Project Title: “GlucoREAD Patch: A Novel Non-invasive Continuous Glucose Sensor Using Near-Infrared Spectroscopy and an Optical Probe”

N. Gozde Durmus, Brown University, in collaboration with Kim Kummer and Erik Taylor
Project Title: “Using Nano-material Science to Inhibit Medical Device Infections”

Mozziyar Etemadi, University of California, San Francisco, in collaboration with Kendra Johnson
Project Title: "A New Cloud-Enabled Technology for Monitoring Heart Failure at Home"

Raymond Kozikowski, University of Florida, in collaboration with Sarah E. Smith and Jennifer A. Lee
Project Title: “Differential Laser-Induced Perturbation Spectroscopy: A New Fluorescence Technique for Enhanced Non-Invasive Detection and Staging of Oral Cancers”

Margo Monroe, Boston University, in collaboration with Alex Reddington, Jacob Trueb and Ahmet Tuysuzoglu
Project Title: “POC Instrument for Highly Sensitive, Quantitative, and Multiplexed Allergy Diagnostics in Whole Blood”

Guillermo L. Monroy, University of Illinois at Urbana–Champaign, in collaboration with Cac Nguyen, Nathan Shemonski and Shuo Yuan
Project Title: “Primary Care Imaging”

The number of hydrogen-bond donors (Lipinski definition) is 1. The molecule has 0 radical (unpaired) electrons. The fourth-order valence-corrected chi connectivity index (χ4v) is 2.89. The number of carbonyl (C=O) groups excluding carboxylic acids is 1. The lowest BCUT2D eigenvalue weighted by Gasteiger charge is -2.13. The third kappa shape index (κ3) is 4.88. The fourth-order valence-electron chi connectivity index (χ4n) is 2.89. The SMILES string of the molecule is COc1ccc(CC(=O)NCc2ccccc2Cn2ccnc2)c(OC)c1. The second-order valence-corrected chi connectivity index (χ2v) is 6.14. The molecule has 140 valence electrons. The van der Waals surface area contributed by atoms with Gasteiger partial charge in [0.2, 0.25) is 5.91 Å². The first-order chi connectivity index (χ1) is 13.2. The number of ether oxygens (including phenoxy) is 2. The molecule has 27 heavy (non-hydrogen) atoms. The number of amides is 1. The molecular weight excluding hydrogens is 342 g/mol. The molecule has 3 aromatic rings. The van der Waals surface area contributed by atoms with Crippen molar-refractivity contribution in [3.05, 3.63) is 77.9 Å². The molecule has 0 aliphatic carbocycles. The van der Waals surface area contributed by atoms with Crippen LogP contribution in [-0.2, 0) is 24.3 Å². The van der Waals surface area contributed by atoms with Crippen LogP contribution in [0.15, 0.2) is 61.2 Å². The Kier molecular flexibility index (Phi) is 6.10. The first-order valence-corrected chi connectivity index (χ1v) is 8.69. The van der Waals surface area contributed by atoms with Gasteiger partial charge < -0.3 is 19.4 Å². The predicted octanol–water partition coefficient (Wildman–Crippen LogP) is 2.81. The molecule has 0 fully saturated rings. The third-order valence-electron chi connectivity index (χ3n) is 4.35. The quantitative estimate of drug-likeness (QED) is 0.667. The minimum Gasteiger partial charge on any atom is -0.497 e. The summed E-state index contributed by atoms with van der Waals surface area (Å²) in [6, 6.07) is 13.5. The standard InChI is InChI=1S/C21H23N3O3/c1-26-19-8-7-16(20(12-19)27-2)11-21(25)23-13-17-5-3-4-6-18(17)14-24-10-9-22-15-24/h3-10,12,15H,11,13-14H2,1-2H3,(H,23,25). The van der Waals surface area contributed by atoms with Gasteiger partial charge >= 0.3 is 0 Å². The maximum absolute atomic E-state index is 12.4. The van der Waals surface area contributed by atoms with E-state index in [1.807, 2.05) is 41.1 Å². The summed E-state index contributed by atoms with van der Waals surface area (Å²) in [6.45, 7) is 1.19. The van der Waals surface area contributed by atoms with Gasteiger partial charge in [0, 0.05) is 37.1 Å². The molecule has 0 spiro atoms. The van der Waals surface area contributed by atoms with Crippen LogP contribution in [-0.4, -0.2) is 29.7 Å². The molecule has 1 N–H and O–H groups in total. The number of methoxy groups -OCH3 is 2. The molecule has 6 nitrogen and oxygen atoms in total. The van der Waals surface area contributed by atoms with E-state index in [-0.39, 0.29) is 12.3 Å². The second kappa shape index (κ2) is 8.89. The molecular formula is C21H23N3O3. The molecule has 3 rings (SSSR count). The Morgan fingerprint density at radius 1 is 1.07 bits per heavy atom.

Eric Salm, University of Illinois at Urbana–Champaign, in collaboration Gregory Damhorst, Brian Dorvel, and Carlos Duarte
Project Title: “Integrated ‘Lab-on-a-Transistor’: Droplet-Based Polymerase Chain Reaction with Electrical Detection"

Monika Weber, Yale University, in collaboration with Brian Goldstein, Phillip McCown, Luye Mary Mu, Kara Brower and Shivang Patel
Project Title: “Alpha-Screener: Rapid Pathogen Detection and Antimicrobial Test”

About Prize for Primary Healthcare

Each year, this unique competition awards $400,000 in prizes to the most innovative of submitted projects. With these 2012 awards, the portfolio of student-led primary-care projects supported by Prize money over four years has expanded to forty, with a total of $1,600,000 in awards to date.